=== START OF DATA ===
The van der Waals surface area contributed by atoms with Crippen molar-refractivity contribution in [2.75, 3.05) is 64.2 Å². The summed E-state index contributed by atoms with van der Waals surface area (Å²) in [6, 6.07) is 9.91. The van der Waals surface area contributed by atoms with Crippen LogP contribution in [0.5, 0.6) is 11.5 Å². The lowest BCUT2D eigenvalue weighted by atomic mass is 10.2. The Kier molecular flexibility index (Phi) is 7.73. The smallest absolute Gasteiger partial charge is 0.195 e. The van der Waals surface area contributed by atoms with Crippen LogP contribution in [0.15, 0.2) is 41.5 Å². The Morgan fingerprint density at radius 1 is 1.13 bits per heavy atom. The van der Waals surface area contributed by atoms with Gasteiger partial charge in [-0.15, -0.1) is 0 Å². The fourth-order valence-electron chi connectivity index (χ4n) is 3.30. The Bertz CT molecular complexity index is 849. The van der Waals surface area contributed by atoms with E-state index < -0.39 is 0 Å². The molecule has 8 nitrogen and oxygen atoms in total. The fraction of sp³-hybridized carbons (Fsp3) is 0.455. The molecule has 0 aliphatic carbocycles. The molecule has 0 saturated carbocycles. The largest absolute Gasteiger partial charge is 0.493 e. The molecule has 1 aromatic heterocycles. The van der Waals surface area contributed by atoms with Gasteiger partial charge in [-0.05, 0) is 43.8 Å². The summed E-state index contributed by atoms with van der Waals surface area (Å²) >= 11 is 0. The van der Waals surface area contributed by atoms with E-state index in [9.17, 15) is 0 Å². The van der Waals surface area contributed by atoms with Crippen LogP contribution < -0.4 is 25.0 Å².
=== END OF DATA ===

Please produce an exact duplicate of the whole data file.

The van der Waals surface area contributed by atoms with Crippen molar-refractivity contribution in [2.75, 3.05) is 64.2 Å². The summed E-state index contributed by atoms with van der Waals surface area (Å²) in [6, 6.07) is 9.91. The van der Waals surface area contributed by atoms with Crippen LogP contribution in [0.5, 0.6) is 11.5 Å². The lowest BCUT2D eigenvalue weighted by atomic mass is 10.2. The Kier molecular flexibility index (Phi) is 7.73. The smallest absolute Gasteiger partial charge is 0.195 e. The van der Waals surface area contributed by atoms with Crippen LogP contribution in [0.15, 0.2) is 41.5 Å². The Morgan fingerprint density at radius 1 is 1.13 bits per heavy atom. The van der Waals surface area contributed by atoms with Gasteiger partial charge in [-0.15, -0.1) is 0 Å². The fourth-order valence-electron chi connectivity index (χ4n) is 3.30. The Bertz CT molecular complexity index is 849. The van der Waals surface area contributed by atoms with E-state index < -0.39 is 0 Å². The molecule has 8 nitrogen and oxygen atoms in total. The fraction of sp³-hybridized carbons (Fsp3) is 0.455. The molecule has 0 aliphatic carbocycles. The molecule has 0 saturated carbocycles. The largest absolute Gasteiger partial charge is 0.493 e. The molecule has 1 aromatic heterocycles. The van der Waals surface area contributed by atoms with Gasteiger partial charge in [-0.05, 0) is 43.8 Å². The summed E-state index contributed by atoms with van der Waals surface area (Å²) >= 11 is 0. The van der Waals surface area contributed by atoms with E-state index in [9.17, 15) is 0 Å². The van der Waals surface area contributed by atoms with Crippen LogP contribution < -0.4 is 25.0 Å².